Overdubbing – A Stage in Recording Process

Hey this is Rashed again from the ASO Team, and today I will be teaching you a few things about overdubbing while Ken Lewis is Vacation in Antigua. After the main tracks have been set down, adding instruments and vocal parts is done by using the process of overdubbing. At this phase, the tracks that are added by screening the tape tracks recorded earlier (generally with the help of headphones) while concurrently recording new, modified or doubled instruments and/or vocals on to one or several tracks of a recorder or digital audio workstation (DAW).

At the process of overdub (OD), per part is added into a current project until the soundtrack or song is completed. If the artist commits a mistake, there’s no need to worry! All that’s needed is to re-cue the DAW or have the tape rewind to the point where the instrument starts playing and repeat the process until you are able to capture the best possible output. If the take is almost perfect except for a short bad line or some flubbed notes, it’s possible to return and re-record that unwanted part onto the same or new track. This is the process called punching in. if the musician has put down his part correctly and the engineer has did some drop ins and outs of the record at certain correct timings that will remain unnoticed to any listener.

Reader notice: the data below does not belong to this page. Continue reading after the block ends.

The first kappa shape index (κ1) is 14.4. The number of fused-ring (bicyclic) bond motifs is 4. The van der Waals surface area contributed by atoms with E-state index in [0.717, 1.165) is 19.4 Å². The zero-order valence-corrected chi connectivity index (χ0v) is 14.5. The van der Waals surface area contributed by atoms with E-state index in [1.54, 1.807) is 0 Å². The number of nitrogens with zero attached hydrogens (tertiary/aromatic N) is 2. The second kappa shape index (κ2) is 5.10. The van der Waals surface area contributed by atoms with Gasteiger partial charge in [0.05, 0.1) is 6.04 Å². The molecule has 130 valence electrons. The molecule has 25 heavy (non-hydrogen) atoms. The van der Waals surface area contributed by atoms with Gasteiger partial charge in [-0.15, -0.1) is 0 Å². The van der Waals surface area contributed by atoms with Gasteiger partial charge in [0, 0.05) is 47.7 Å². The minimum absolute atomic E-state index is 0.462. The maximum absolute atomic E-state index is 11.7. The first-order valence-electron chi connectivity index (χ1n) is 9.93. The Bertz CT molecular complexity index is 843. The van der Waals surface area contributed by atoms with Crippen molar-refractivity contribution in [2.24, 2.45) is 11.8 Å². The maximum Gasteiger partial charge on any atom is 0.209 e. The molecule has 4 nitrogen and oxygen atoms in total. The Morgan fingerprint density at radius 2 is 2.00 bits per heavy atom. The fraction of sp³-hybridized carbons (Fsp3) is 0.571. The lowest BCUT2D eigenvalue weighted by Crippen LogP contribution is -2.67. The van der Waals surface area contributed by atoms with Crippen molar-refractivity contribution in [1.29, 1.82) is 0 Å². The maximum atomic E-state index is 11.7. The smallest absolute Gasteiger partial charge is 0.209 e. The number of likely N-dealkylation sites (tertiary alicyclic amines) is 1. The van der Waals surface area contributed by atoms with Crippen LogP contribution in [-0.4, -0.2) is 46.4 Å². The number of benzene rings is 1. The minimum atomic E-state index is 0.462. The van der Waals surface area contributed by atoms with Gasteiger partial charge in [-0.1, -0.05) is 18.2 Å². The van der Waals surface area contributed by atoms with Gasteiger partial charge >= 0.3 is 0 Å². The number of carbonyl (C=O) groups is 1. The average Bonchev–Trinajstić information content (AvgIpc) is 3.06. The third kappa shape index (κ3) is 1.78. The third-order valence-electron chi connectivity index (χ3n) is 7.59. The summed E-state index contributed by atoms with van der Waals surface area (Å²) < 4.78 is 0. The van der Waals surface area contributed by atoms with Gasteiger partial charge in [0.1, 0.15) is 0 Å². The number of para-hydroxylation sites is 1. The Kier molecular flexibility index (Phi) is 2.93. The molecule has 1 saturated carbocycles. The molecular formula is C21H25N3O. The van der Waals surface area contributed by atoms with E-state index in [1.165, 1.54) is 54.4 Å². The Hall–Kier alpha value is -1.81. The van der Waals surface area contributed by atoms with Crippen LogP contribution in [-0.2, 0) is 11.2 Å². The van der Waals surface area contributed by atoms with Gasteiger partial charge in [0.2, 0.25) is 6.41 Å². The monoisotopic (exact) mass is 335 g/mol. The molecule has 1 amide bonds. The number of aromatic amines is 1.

Side Note: This is only attended for Layered Recording Sessions. This is not for Live Recording.

In an OD session, the same process is done for selecting mics, placement, EQ and level as they happened during the sessions of recording (this is when you’ll appreciate a good documentation). If there’s only one instrument to be overdubbed, the issue of having tracks of other instruments leaking into the latest track won’t exist. But, there should still be extra care to make sure that headphones are not too noisy and they are properly placed on the head of the artist because excessive outflow from the headphone mix can happen. You can learn alot more about this in my Mixing Lessons.

If the recorder in used is analog, it should be put in master sync mode to make sure that the tracks recorded earlier will be in sync and play back from the record head. The mode for master sync is set either at the recorder or the autolocator remote control can be used. In general, the tape machine can switch automatically from monitoring the source (which are signals fed to the console or recorder) to tape/sync (which are signals from playback). If recording is done to a tape or DAW, the control room monitor mix should significantly feature the recorded instruments so that if there are mistakes they can be easily heard. Throughout the initial repair, the cue mix of headphone can be altered to suit the personal taste of the musician.

Once done with OD, the next step is mastering which is mainly done by a master engineer. The goal here is to make fine-tuning modifications that can make the overall recording achieve the following:

  • Proper level balancing from one track to the next,
  • Achieve a dynamic level for all songs.
  • Equalization and
  • Overall level.

This phase depends on the mastering engineer and it is his task is to ensure that the soundtracks are smooth in all levels.

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